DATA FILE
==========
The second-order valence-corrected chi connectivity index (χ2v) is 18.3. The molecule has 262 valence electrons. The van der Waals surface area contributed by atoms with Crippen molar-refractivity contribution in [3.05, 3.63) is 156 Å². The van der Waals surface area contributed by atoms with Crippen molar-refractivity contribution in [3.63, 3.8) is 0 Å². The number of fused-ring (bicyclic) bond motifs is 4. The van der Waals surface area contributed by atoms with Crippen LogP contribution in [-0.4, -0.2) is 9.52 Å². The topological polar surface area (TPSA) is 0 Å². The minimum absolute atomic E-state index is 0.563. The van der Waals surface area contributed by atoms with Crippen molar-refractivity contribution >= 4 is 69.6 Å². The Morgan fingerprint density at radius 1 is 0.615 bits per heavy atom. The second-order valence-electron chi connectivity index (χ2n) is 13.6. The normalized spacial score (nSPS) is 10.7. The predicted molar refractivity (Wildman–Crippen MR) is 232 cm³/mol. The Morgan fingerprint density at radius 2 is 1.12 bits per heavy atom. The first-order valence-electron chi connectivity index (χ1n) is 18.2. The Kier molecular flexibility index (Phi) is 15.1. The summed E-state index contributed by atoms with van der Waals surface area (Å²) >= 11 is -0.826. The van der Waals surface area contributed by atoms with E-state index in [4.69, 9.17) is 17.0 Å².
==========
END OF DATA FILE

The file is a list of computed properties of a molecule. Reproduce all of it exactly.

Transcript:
The second-order valence-corrected chi connectivity index (χ2v) is 18.3. The molecule has 262 valence electrons. The van der Waals surface area contributed by atoms with Crippen molar-refractivity contribution in [3.05, 3.63) is 156 Å². The van der Waals surface area contributed by atoms with Crippen molar-refractivity contribution in [3.63, 3.8) is 0 Å². The number of fused-ring (bicyclic) bond motifs is 4. The van der Waals surface area contributed by atoms with Crippen LogP contribution in [-0.4, -0.2) is 9.52 Å². The topological polar surface area (TPSA) is 0 Å². The minimum absolute atomic E-state index is 0.563. The van der Waals surface area contributed by atoms with Crippen molar-refractivity contribution >= 4 is 69.6 Å². The Morgan fingerprint density at radius 1 is 0.615 bits per heavy atom. The second-order valence-electron chi connectivity index (χ2n) is 13.6. The normalized spacial score (nSPS) is 10.7. The predicted molar refractivity (Wildman–Crippen MR) is 232 cm³/mol. The Morgan fingerprint density at radius 2 is 1.12 bits per heavy atom. The first-order valence-electron chi connectivity index (χ1n) is 18.2. The Kier molecular flexibility index (Phi) is 15.1. The summed E-state index contributed by atoms with van der Waals surface area (Å²) >= 11 is -0.826. The van der Waals surface area contributed by atoms with E-state index in [4.69, 9.17) is 17.0 Å².